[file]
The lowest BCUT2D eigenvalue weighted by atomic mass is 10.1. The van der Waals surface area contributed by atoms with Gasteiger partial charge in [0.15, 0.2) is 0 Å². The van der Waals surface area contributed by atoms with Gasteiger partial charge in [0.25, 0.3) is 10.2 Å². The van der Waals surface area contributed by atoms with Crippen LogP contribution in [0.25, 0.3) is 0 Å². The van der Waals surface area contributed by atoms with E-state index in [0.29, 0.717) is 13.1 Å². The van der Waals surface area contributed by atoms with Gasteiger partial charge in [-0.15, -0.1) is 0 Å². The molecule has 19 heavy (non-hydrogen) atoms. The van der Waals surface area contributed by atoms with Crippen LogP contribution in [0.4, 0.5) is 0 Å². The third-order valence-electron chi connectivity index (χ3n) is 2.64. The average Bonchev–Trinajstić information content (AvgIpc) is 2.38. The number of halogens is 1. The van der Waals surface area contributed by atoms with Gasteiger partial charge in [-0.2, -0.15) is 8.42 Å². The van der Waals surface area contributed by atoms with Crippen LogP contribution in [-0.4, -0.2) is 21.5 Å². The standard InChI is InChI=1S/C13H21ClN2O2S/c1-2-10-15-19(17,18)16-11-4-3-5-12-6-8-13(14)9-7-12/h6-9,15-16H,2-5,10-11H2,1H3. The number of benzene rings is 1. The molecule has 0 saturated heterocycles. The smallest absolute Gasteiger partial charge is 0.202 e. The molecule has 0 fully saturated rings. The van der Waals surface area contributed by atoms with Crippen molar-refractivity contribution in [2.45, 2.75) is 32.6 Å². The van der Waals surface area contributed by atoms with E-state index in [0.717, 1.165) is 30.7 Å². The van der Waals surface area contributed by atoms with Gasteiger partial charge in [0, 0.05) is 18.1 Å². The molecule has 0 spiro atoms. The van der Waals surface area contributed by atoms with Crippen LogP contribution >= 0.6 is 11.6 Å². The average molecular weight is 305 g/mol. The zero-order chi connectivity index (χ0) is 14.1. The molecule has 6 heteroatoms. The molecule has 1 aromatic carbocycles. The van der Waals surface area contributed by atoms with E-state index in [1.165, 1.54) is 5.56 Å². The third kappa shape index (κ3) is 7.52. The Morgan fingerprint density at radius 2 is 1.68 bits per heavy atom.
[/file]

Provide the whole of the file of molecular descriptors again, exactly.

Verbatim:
The lowest BCUT2D eigenvalue weighted by atomic mass is 10.1. The van der Waals surface area contributed by atoms with Gasteiger partial charge in [0.15, 0.2) is 0 Å². The van der Waals surface area contributed by atoms with Gasteiger partial charge in [0.25, 0.3) is 10.2 Å². The van der Waals surface area contributed by atoms with Crippen LogP contribution in [0.25, 0.3) is 0 Å². The van der Waals surface area contributed by atoms with E-state index in [0.29, 0.717) is 13.1 Å². The van der Waals surface area contributed by atoms with Gasteiger partial charge in [-0.15, -0.1) is 0 Å². The molecule has 19 heavy (non-hydrogen) atoms. The van der Waals surface area contributed by atoms with Crippen LogP contribution in [0.4, 0.5) is 0 Å². The third-order valence-electron chi connectivity index (χ3n) is 2.64. The average Bonchev–Trinajstić information content (AvgIpc) is 2.38. The number of halogens is 1. The van der Waals surface area contributed by atoms with Gasteiger partial charge in [-0.2, -0.15) is 8.42 Å². The van der Waals surface area contributed by atoms with Crippen LogP contribution in [-0.4, -0.2) is 21.5 Å². The standard InChI is InChI=1S/C13H21ClN2O2S/c1-2-10-15-19(17,18)16-11-4-3-5-12-6-8-13(14)9-7-12/h6-9,15-16H,2-5,10-11H2,1H3. The number of benzene rings is 1. The molecule has 0 saturated heterocycles. The smallest absolute Gasteiger partial charge is 0.202 e. The molecule has 0 fully saturated rings. The van der Waals surface area contributed by atoms with Crippen molar-refractivity contribution in [2.45, 2.75) is 32.6 Å². The van der Waals surface area contributed by atoms with E-state index in [0.717, 1.165) is 30.7 Å². The van der Waals surface area contributed by atoms with Gasteiger partial charge in [0, 0.05) is 18.1 Å². The molecule has 0 spiro atoms. The van der Waals surface area contributed by atoms with Crippen LogP contribution >= 0.6 is 11.6 Å². The average molecular weight is 305 g/mol. The zero-order chi connectivity index (χ0) is 14.1. The molecule has 6 heteroatoms. The molecule has 1 aromatic carbocycles. The van der Waals surface area contributed by atoms with E-state index in [1.165, 1.54) is 5.56 Å². The third kappa shape index (κ3) is 7.52. The Morgan fingerprint density at radius 2 is 1.68 bits per heavy atom.